Cat costs - preparing for life with a feline friend

Before setting out to find your new pet, you'll need to consider how much a cat costs to buy and keep, and whether or not you can truly afford one, before he or she quite literally eats you out of house and home.

Cats are wonderful companions and will enrich your life in all sorts of unsuspected ways, so it's not just a one-way trade.

They do need 'forever homes' though, so before you go ahead, do make sure that you look at all the costs involved in keeping your cat in comfort for the rest of his or her life.

Cat costs - black cat licking his lips over piles of money

Those costs can mount up
photo: © iStockphoto | tadija

The costs involved in buying a cat

How much does a cat cost? Ask yourself:

Do I want a kitten ...

  • as a pet?
  • to breed from?
  • to show?

Or would I prefer to adopt an older cat?

Pedigree kittens from Siamese and other breeds can cost hundreds, sometimes thousands, of pounds or dollars, depending on whether you want a pet quality kitten (the least expensive) or a kitten for show purposes (the most expensive).

Kittens from the more unusual breeds (Bengals, for example) can cost a great deal of money.

If you're thinking of buying a kitten, contact at least three different breeders to get an idea of the range of costs in your area.

Adopting older cats

Adopting older cats from a rescue center generally costs much less than buying a kitten, and you have the added benefit of feeling good about giving a loving home to an otherwise unwanted animal.

Some rescues don't charge at all for re-homing adult cats, while others ask for a donation towards their always considerable veterinary and feed costs.

The costs involved in keeping a cat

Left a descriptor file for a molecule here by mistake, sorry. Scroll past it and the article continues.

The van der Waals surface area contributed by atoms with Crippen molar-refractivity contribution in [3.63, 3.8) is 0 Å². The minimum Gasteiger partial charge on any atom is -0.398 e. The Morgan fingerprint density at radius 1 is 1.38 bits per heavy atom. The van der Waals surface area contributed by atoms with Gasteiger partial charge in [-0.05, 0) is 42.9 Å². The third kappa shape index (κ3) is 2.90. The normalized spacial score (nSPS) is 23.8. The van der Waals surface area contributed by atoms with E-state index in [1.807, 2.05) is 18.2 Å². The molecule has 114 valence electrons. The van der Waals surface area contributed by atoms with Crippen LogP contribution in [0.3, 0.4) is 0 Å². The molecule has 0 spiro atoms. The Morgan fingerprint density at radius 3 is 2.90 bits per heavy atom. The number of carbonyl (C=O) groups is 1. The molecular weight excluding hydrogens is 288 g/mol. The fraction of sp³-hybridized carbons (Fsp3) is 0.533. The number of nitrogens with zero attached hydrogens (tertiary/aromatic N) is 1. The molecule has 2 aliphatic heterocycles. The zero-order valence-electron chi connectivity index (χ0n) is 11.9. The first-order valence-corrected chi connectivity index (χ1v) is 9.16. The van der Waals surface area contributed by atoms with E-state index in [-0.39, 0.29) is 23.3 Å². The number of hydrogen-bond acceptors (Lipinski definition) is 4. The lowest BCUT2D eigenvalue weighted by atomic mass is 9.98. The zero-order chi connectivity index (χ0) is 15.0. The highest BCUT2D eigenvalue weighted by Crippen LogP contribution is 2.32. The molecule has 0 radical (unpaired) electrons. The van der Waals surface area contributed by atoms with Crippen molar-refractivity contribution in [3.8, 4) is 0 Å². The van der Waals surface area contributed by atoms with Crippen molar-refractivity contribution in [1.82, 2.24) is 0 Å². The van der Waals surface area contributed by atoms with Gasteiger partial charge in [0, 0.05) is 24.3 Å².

One-off cat costs

A list of the things you'll need to buy just once.

  • Food bowl
  • Water bowl
  • Litter tray and litter scoop
  • Grooming set (brush, flea comb)
  • Bed
  • Scratching post
  • Carrying basket
  • Toys
  • Microchipping
  • Collar and I.D. tag

Ongoing cat costs

A list of the things you'll need to pay for on an ongoing basis.

  • Food
  • Litter
  • Veterinary bills
  • Annual vaccinations
  • Flea and worm treatments
  • Pet insurance

Useful tips

  1. Before getting your pet, copy all the items above into a spreadsheet or write them down on a piece of paper, find out what all the costs for them are in your local area, and then add them all up.
  2. Visit your nearest pet store and price all the items on the one-off costs list.
  3. Check online to see if you can buy food and litter and have them delivered. There are often useful savings to be made here.
  4. Watch out for special offers on pet foods in your local supermarket.
  5. Talk to neighbors and friends with pets and call one or two local veterinary clinics. Ask about the cost of annual vaccinations and health checks as well as flea and worm treatments.
  6. Flea and worm treatments are often more expensive to buy from your veterinarian than in a pet store or online, so it's worth shopping around, but do talk to your veterinarian about which ones are effective and safe before actually purchasing them.
  7. Annual pet insurance can seem like a costly expense, but it's minor compared to what you will pay in veterinary bills should your cat need surgery in case of illness or accident. If you can afford it, buy it.







More information on cat care:


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Information provided on this website is not intended to replace professional advice. If you have any concerns at all about your cat's health, please consult a veterinarian.

Copyright © 2009-2016 Caroline Haines, Life with Siamese Cats. All rights reserved.




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